Another detail of the women's dresses is the datem, an ornament made of seeds of the same name, which is attached to the shoulder of the dress; it holds the secrets of their lovers: "a lock of hair or something that they have given her".

The evolution in the use of the dress has undergone transformations over time, giving rise to the traditional Awajún-Wampis dress, as it is known today:

"In the old days they used to dress in leaves, the girls were wrapped in dried banana leaves because there was no sale of fabrics, and the fathers required the expert ladies to wove cotton, but they had to plant cotton to gather, but some, those who could not.... there was a tree called Kamush, (llanchama) they took the bark off, they had to beat it and put it in water so that all its hardness came out and it was a pure fibre, they washed it, they sunned it, then they started to cook it with the chambira of thread". Luzmila, San Antonio community, Cenepa river.


Known as akachu, they were made from women's hair, traditionally worn by men. In ancient times they were made with the hair of the enemy, as a sign of having won the battle after a confrontation.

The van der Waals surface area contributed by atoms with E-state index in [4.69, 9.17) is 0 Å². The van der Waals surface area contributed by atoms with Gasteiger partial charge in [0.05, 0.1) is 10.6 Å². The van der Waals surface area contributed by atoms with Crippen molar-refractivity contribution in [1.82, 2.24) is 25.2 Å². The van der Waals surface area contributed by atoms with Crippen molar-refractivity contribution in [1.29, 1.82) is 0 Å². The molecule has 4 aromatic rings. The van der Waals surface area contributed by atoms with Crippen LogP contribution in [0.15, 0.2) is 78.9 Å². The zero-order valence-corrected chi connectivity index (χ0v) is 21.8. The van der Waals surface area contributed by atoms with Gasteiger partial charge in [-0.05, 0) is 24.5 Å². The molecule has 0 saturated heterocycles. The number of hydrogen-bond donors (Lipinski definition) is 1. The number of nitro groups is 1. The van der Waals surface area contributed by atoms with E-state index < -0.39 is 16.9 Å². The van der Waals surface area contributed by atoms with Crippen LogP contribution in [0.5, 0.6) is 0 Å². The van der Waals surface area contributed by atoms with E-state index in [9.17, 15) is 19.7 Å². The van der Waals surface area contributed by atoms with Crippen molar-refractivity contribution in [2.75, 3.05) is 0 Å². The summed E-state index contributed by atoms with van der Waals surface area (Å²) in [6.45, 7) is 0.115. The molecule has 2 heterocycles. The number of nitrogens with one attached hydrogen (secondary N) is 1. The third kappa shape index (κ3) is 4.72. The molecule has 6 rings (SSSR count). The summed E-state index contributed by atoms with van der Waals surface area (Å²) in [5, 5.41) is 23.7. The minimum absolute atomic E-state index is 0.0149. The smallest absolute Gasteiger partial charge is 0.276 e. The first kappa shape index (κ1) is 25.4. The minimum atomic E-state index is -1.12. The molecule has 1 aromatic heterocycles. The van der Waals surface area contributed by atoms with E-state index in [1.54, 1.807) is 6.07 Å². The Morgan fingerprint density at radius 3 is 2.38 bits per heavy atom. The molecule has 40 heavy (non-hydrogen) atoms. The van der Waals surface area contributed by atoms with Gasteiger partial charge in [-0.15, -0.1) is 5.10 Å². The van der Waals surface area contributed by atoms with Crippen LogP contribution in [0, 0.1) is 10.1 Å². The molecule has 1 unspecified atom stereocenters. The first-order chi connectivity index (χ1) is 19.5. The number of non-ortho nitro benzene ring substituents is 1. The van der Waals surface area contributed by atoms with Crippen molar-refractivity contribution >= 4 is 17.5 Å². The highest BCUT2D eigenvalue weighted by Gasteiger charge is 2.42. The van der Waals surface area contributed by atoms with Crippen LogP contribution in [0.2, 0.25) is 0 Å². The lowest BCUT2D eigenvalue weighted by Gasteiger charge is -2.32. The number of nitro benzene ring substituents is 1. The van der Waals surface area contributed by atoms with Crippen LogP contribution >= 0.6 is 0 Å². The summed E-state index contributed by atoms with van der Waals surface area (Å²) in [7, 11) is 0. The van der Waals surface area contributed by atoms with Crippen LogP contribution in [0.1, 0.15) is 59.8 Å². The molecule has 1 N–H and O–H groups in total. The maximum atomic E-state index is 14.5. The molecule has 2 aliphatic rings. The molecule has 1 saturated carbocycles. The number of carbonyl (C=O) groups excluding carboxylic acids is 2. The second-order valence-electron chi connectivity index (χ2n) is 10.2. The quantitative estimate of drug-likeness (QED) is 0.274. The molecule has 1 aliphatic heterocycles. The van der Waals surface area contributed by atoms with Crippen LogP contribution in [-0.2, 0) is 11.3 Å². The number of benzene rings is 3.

Another ornament used by men was the pigshajiitai, a woven ribbon with toucan feathers on the back, which men used to tie up their hair. The akachu kugku is a belt adorned with seeds and fragments of the congompe snail (Bulimus maximus) from which it gets its name. It is worn by women in celebrations and dances.


Women usually wear the pataku or a bracelet made of beads, they usually have white, black and red patterns. Another adornment that both men and women usually wear is the akita, which are earrings made of toucan feathers, these were worn during daily activities, such as the preparation of masato. Other bracelets worn by women are the pataku kugku, made from extremely fine beads and rainforest snail shells.

The unuch is a necklace worn by children up to two or three years of age. It is made from a snail. It is said that the snail was "so weepy" that it was left with a hollow mouth. Children wear this necklace so that the snail will talk to them and tell them that if they cry, they will end up like it (Formabiap, 2004). The kugku is a necklace worn and made by women. It is also made from a snail shell.

Currently, many Awajún women are organized through associations of craftswomen, who promote bio-jewellery. Since 2019, 18 Awajún women from the community of Shimpiyacu, department of San Martin, have decided to promote the organization of women artists "Nugkui" (Mother Earth), which is dedicated to the elaboration of bio-jewellery pieces, from seeds of plants and trees that they cultivate themselves.

In addition to revaluing the art of the Awajún women through bio-jewellery, the organisation "Nugkui" is also recovering and conserving the forests. Due to the deforestation that used to occur in their community, many species of plants and trees became extinct, the seeds of which constitute the raw material for their creations as artists.